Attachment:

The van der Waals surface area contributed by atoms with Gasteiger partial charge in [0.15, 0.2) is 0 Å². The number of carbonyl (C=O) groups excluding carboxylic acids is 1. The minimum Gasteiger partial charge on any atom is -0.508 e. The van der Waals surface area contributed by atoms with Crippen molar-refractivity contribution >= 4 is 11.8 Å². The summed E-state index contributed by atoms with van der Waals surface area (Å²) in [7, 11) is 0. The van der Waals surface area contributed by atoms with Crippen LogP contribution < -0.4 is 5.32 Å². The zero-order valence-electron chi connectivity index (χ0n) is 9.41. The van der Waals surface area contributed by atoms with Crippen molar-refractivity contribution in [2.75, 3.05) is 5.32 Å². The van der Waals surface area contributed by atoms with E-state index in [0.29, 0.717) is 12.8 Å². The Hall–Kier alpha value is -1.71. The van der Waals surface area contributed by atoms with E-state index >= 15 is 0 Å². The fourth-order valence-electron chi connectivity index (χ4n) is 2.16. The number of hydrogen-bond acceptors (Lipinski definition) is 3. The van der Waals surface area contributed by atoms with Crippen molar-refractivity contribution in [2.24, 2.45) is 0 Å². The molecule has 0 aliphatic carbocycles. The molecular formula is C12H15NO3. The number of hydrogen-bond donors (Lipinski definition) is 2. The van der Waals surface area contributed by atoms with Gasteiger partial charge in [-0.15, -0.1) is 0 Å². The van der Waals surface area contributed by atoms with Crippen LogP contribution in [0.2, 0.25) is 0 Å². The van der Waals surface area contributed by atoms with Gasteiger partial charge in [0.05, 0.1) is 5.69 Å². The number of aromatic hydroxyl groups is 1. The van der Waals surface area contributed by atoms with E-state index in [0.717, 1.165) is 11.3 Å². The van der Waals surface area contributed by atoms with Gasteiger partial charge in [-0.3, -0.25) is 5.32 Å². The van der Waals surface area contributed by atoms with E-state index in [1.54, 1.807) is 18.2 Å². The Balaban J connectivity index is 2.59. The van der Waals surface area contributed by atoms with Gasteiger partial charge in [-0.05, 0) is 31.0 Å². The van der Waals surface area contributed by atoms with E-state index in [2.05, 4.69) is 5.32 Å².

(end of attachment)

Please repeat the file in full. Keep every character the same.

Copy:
The van der Waals surface area contributed by atoms with Gasteiger partial charge in [0.15, 0.2) is 0 Å². The number of carbonyl (C=O) groups excluding carboxylic acids is 1. The minimum Gasteiger partial charge on any atom is -0.508 e. The van der Waals surface area contributed by atoms with Crippen molar-refractivity contribution >= 4 is 11.8 Å². The summed E-state index contributed by atoms with van der Waals surface area (Å²) in [7, 11) is 0. The van der Waals surface area contributed by atoms with Crippen LogP contribution < -0.4 is 5.32 Å². The zero-order valence-electron chi connectivity index (χ0n) is 9.41. The van der Waals surface area contributed by atoms with Crippen molar-refractivity contribution in [2.75, 3.05) is 5.32 Å². The van der Waals surface area contributed by atoms with E-state index in [0.29, 0.717) is 12.8 Å². The Hall–Kier alpha value is -1.71. The van der Waals surface area contributed by atoms with E-state index >= 15 is 0 Å². The fourth-order valence-electron chi connectivity index (χ4n) is 2.16. The number of hydrogen-bond acceptors (Lipinski definition) is 3. The van der Waals surface area contributed by atoms with Crippen molar-refractivity contribution in [2.24, 2.45) is 0 Å². The molecule has 0 aliphatic carbocycles. The molecular formula is C12H15NO3. The number of hydrogen-bond donors (Lipinski definition) is 2. The van der Waals surface area contributed by atoms with Gasteiger partial charge in [-0.15, -0.1) is 0 Å². The van der Waals surface area contributed by atoms with Crippen LogP contribution in [0.2, 0.25) is 0 Å². The van der Waals surface area contributed by atoms with Gasteiger partial charge in [0.05, 0.1) is 5.69 Å². The number of aromatic hydroxyl groups is 1. The van der Waals surface area contributed by atoms with E-state index in [0.717, 1.165) is 11.3 Å². The van der Waals surface area contributed by atoms with Gasteiger partial charge in [-0.3, -0.25) is 5.32 Å². The van der Waals surface area contributed by atoms with E-state index in [1.54, 1.807) is 18.2 Å². The Balaban J connectivity index is 2.59. The van der Waals surface area contributed by atoms with Gasteiger partial charge in [-0.05, 0) is 31.0 Å². The van der Waals surface area contributed by atoms with E-state index in [2.05, 4.69) is 5.32 Å².